Also on hand -- literally -- was Ferrari's manettino vehicle dynamics controller, a rotary knob mounted on the steering wheel at "4 o'clock." (A red engine-start button sat opposite at "8 o'clock.") In the 599, the manettino controlled five sets of parameters governing throttle action, F1 gearbox shift points and smoothness, and intervention of Ferrari's "F1-Trac" stability/traction-control system.
Also under its purview was the driver-adjustable SCM suspension, the initials denoting "magnetorheological suspension control." This referred to shock absorbers with a special fluid that instantly changed viscosity, and thus damping firmness, as directed by an electric current. Ferrari developed it in conjunction with America's Delphi Corporation, which supplied a similar system for the 2003 Chevrolet Corvette and several later General Motors cars.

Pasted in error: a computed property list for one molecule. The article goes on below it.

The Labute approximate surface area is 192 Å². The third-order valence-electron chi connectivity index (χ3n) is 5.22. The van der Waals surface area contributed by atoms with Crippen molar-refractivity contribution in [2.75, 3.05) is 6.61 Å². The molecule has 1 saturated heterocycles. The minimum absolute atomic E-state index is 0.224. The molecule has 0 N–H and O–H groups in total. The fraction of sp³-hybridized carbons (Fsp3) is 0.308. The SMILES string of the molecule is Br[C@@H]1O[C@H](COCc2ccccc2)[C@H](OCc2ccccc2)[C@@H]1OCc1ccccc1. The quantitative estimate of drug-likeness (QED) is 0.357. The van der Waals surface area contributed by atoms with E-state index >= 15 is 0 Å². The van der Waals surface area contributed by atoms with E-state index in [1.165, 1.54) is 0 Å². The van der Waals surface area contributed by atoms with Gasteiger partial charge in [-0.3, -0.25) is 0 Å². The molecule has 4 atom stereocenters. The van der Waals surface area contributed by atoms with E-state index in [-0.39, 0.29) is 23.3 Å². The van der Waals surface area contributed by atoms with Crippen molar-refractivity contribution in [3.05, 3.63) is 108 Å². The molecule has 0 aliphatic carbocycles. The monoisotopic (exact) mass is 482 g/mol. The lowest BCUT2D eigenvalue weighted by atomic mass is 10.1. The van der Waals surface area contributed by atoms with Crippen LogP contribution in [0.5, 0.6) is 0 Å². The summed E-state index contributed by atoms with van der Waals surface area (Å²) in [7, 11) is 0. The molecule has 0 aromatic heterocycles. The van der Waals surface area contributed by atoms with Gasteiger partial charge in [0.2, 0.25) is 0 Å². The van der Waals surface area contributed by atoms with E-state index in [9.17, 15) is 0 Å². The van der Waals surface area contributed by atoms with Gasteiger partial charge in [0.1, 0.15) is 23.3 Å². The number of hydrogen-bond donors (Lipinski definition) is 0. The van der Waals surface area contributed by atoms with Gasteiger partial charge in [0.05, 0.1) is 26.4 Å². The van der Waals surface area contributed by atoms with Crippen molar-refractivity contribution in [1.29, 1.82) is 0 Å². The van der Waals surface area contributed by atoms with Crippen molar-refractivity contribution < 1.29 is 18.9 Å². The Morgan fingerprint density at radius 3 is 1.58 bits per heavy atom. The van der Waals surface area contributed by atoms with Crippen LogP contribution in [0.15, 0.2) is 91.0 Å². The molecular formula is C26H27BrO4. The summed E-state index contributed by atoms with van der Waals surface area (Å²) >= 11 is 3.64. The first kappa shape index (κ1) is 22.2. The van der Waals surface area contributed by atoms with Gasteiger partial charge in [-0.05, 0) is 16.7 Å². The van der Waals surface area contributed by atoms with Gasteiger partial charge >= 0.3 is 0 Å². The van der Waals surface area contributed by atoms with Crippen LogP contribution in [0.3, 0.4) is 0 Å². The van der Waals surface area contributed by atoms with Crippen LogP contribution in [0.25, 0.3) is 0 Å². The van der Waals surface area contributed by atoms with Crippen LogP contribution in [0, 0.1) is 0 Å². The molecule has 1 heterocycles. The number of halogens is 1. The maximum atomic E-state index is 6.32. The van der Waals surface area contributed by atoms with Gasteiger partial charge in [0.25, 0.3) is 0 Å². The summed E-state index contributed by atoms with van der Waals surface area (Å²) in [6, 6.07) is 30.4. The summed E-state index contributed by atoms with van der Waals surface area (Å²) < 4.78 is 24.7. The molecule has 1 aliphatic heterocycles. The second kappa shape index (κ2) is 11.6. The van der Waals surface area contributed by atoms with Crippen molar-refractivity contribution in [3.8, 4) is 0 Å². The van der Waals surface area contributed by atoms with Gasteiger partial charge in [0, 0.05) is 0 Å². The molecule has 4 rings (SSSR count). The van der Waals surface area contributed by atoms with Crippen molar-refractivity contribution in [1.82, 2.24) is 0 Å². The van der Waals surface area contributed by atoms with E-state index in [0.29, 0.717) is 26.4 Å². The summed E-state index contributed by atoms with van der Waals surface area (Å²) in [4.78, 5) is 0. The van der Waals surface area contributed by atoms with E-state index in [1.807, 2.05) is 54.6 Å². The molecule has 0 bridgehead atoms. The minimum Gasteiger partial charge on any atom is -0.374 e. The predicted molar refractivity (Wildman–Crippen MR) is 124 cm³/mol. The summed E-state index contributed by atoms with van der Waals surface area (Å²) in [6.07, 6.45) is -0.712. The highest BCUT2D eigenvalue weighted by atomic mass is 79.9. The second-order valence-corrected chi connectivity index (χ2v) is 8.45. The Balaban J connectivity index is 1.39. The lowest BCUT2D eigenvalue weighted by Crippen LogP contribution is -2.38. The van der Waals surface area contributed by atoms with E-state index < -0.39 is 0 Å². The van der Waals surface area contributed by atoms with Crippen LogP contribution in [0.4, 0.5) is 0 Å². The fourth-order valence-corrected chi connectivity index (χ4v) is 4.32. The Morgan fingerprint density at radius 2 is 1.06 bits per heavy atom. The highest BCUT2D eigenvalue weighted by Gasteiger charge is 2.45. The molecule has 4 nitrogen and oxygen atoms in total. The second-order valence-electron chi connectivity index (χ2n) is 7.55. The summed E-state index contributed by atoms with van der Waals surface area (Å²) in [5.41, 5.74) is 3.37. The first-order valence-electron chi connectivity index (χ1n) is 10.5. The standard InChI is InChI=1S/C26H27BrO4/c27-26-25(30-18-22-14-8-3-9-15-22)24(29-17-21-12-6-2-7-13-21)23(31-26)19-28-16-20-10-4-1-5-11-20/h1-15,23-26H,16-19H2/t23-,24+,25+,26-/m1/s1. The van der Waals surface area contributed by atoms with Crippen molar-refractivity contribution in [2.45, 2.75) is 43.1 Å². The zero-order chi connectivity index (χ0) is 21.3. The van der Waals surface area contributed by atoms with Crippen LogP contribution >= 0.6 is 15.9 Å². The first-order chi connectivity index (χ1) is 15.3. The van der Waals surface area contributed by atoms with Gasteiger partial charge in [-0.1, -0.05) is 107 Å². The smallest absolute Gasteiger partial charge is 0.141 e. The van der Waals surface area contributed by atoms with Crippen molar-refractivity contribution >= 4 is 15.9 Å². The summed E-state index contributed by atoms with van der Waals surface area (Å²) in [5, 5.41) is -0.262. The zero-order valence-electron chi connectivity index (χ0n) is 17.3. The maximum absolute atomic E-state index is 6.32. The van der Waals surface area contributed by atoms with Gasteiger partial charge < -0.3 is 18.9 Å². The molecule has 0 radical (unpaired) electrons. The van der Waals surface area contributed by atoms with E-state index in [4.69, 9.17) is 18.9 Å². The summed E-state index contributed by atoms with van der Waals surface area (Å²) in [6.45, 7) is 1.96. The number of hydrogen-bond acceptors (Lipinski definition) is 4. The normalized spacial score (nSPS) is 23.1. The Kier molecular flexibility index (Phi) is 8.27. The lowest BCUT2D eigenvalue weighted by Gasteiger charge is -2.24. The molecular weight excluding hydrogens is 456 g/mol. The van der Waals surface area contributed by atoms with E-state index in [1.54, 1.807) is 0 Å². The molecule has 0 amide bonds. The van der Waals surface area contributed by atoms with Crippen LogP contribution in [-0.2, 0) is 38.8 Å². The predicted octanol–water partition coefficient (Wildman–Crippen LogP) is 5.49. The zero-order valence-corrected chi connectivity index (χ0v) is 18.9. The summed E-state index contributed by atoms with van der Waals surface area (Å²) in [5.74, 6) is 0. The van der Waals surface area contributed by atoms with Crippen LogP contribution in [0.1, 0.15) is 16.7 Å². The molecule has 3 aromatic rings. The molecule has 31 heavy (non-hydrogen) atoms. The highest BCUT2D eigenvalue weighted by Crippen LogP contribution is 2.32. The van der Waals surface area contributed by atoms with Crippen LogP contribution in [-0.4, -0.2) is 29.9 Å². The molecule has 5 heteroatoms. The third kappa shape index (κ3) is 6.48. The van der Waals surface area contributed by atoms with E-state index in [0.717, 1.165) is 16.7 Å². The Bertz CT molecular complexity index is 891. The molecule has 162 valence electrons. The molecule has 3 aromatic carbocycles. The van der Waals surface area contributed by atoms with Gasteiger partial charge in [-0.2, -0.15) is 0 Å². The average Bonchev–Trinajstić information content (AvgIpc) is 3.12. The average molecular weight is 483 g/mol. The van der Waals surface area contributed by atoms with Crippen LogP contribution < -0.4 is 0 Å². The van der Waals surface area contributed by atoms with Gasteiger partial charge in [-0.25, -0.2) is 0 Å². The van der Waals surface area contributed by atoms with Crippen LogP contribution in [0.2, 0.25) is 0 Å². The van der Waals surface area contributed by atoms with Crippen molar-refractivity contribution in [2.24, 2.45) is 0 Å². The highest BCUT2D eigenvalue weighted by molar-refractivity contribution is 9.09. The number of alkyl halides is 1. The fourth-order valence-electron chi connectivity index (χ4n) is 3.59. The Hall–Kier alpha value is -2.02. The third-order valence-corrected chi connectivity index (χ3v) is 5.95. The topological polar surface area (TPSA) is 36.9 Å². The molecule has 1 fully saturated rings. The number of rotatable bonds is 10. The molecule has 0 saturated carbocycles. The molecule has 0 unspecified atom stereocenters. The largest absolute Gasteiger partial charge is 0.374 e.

Revisions to the F1-Trac stability control also enhanced roadability. As Ferrari explained it, the updated system "monitors the speed of both front and rear wheels and features predictive software that estimates the maximum available grip in advance, compares this information with [a stored] vehicle dynamics model ... and adjusts its reactions to suit, optimizing traction by modulating power delivery." Ferrari claimed this as world first while asserting it provided "easier, smoother high-performance driving."
The Ferrari 599 GTB Fiorano manettino had "Ice" and "Low Grip" positions for challenging weather, but keen pilots paid more attention to the other three: corsa (Race), giving the most aggressive characteristics; Sport, providing "the best balance between stability and performance on the road," and Off.
As on other recent Ferraris, a dashboard screen displayed the manettino setting, plus trip data, tire pressure and temperature, even lap times. A final gee-whiz touch, but useful, was the bank of five tiny lights in the top of the steering wheel rim to indicate optimal shift points.